Last month, after Facebook attempted to undermine the efforts of independent researchers — and Democracy Fund grantees — who were studying the effects of the platform on democracy, our President joined fellow NetGain Partnership leaders in releasing a joint letter calling for greater platform accountability and transparency. That open letter from some of the nation’s leading foundations noted:
“Our foundations share a vision for an open, secure, a nd equitable internet space where free expression, economic opportunity, knowledge exchange, and civic engagement can thrive. This attempt to impede the efforts of independent researchers is a call for us all to protect that vision, for the good of our communities, and the good of our democracy.”
Days later, the researchers who Facebook had sought to silence released a major study that illustrated how high the stakes are. Their research showed that during the 2020 election people found and clicked on misinformation on Facebook far more than accurate, factual news — further evidence that social media platforms are harming our democracy by amplifying content that accelerates hate, division, and misinformation.
At Democracy Fund, there’s never been a question as to why we would support and advocate for platform accountability — it is central to our reason for being. In this moment, we have unprecedented opportunities to make social media companies liable for their harms, to rein in the worst aspects of their business model, and to force changes in how they operate. If we are successful, we can move toward a world where social media companies enable multiracial and pluralistic democracy, instead of fracturing it, where facts are amplified, rather than discounted, and where there is accountability for hate speech and incitements to violence.
It took some careful and collaborative thinking for us to determine our theory of change, as well as what our support on this issue could look like. To meet this moment, here at Democracy Fund, we have started to significantly increase our grantmaking to nonprofit organizations who are working deeply on these issues, and often at the intersection of advocacy, public will-building, and litigation. We’re deepening our partnerships with a mix of grassroots organizers, researchers, communicators, lobbyists, and litigators, and building on our work with the Lawyers’ Committee for Civil Rights Under Law.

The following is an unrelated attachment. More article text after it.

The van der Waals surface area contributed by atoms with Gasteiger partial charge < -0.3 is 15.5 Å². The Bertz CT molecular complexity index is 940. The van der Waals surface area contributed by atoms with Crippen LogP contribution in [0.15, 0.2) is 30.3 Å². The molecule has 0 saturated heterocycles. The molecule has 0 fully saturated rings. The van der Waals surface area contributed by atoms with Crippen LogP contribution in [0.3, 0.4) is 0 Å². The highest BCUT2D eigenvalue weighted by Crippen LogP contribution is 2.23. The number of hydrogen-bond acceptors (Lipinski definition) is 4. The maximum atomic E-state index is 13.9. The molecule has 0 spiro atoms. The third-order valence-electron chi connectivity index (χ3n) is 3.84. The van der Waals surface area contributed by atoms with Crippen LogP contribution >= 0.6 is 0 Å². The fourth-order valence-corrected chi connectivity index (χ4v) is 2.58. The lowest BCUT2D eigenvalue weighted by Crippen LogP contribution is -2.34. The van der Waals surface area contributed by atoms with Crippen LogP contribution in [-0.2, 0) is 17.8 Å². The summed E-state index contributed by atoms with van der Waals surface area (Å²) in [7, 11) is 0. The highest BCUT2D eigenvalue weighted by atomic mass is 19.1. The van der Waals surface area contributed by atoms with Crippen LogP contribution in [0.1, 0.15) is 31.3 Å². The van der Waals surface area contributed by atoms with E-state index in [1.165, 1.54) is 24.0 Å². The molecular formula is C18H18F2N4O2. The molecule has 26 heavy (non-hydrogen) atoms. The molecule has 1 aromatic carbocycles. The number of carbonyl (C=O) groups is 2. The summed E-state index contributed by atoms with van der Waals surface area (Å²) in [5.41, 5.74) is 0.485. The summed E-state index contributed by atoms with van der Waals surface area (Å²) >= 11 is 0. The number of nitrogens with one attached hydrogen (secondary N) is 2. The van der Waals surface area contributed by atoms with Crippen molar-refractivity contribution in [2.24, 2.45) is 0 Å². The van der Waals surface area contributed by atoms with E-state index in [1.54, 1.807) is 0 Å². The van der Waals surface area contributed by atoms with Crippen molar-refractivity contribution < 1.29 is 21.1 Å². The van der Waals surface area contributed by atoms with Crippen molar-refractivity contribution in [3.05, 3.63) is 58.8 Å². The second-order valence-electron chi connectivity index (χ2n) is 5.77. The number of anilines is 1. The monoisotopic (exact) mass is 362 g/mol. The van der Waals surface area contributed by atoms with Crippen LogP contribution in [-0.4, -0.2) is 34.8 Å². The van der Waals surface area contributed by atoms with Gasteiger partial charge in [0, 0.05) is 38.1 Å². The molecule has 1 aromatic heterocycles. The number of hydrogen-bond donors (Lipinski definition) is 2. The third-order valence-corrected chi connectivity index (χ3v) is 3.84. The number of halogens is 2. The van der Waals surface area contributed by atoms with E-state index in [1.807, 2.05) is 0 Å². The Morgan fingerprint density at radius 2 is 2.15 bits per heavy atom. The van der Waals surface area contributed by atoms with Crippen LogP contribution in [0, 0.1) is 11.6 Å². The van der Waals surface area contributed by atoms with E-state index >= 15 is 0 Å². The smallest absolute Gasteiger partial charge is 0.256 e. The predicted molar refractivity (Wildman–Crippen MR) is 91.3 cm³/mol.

At the heart of our grantmaking will be Black and Indigenous people, and people of color, and the harms they face as a result of social media platforms. Conspiracy, extremism and prejudice are magnified on social media in ways that are vastly disproportionate to their actual representation in society and are normalized by the spread from harmful algorithms and networks.
Together, our grantees will be working on three key areas to transform our digital public square:
- Anti-Discrimination and Data Privacy: Ensuring that social media companies and their systems cannot use personal data to discriminate or track and target people in ways that lead to disparate impact;
- Platform Liability: Transforming the policy frameworks for how social media platforms are held liable for the online and offline harms their systems and choices produce; and
- Transparency: Opening up social media platforms to new levels of transparency regarding the impact of their systems on our democracy and civil rights to enable audits and reporting by journalists, researchers and policymakers.
This work will spread across communities, courtrooms and the halls of congress, and will be built on a growing movement of organizations working at the intersection of civil rights and platform accountability. We are grateful for the work that others have done in this space and know we can’t do it alone. As Democracy Fund President Joe Goldman has said, “tackling democracy’s cybersecurity problem requires collective action” and our efforts will do just that. We’ll share more about this growing area of work soon.
If you’re interested in learning more, or partnering with us in this effort, please drop me a line at pwaters [@] democracyfundvoice.org.